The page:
Friday, October 29, 2010

The Explorer & the Explored

Do expeditions benefit the explorer or the explored?  
The Intelligence2 debate hosted at the Royal Geographic Society posed this thought: Exploring is good for the explorer but not much good for those being explored.
Twitter Feed

With these questions in my mind, I set out to the RGS offices to attend a talk hosted on the topic of exploration.  Six guest speakers presented at the event which included Ed Stafford, Benedict Allen and a host of other well known authors, expedition leaders and explorers.

Each guest had ten minutes to present on a topic related to the above. Here are few highlights of the evening:



First up was Justin Marozzi who provided an excellent insight into the world of Herodotus.  I learned quite a bit about this historian in the 10min Justin spoke.  Enough to stir my interest in reading up on him.
Amazon UK: The Man Who Invented History: Travels with Herodotus by Justin Marozzi

Next up, Anthony Sattin gave us a good overview of the British age of exploration and highlighted Mungo Park and his expeditions in West Africa.
Amazon UK: The Gates of Africa: Death, Discovery and the Search for Timbuktu' by Anthony Sattin

I thought one comment from John Gimlette presentation was pretty good: The explorers road to greatness is often strewn with wrong turns.
Amazon UK: Wild Coast: Travels on South America’s Untamed Edge by John Gimlette

One of the key comments I took away from the evening was Benedict Allen's opening line:  The prerequisits of an explorer is to report back.  Another quote from Benedict Allen: it's not about going somewhere & making a mark, its about letting somewhere make a mark on you.
Amazon UK: The Faber Book of Exploration by  Benedict Allen

Having just returned from walking the length of the Amazon, Ed Stafford wowed us with tales of adventure and the spirit of exploration.

The evening talks led me to think about independent overland travel and my perspective on exploration:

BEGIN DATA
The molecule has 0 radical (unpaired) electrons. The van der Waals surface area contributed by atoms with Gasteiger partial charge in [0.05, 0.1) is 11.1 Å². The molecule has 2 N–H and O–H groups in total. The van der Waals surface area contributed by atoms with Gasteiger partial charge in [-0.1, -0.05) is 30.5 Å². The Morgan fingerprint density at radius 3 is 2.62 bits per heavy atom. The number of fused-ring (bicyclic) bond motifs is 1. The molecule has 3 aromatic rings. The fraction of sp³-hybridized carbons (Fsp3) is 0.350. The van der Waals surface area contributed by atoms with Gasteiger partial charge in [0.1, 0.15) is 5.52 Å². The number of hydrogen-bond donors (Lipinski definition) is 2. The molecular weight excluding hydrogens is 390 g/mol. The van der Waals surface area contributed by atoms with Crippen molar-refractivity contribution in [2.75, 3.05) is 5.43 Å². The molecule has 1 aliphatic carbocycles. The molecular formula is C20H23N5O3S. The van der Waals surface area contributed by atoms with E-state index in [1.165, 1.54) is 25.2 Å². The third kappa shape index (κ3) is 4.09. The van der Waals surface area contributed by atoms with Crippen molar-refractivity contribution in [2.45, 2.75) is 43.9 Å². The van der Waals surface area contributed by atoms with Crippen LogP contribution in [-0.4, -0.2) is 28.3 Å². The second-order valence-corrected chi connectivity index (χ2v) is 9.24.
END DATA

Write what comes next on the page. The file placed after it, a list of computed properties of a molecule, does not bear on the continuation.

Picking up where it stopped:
Who benefits?
The overlander or the people of that country the overland adventure is travelling through?
Is upsetting a community by driving on their land worth the personal exploration?

The above questions only have personal answers and are very much debateable.
In the IQ2 event, the question was asked to the audience:
Who benefits: the explorer or the explored?
From my angle in the audience it seemed that a majority of the voters indicated that the explorer benefited however my opinion might be skewed as I indicated that I thought that the explorer benefited more from the experience.

If I ask myself that question re. my trans-Africa trip:  Did I or any community benefit from my trip?
Tonight's discussion has clarified my thoughts: In my mind, my trip was a personal trip. I wanted to do it.  I did not have any noble ideas of fundraising or charity work.  This was my trip from the UK to South Africa overland.  The contributions I made were not personal but rather more generic via commercial trading i.e. I used my money to buy food, fuel and goods from each country, which in turn, hopefully made someone better off.  I gained valuable experience and I choose to report back.

What are your thoughts and motives for doing your trip?  Comments always appreciated.


Additional Reading:
A video & podcast from the evening is available.

I have saved the Twitter feed (Twitter search: #iq2explore) as a PDF document.  Makes very interesting reading and highlights many key aspects of exploration.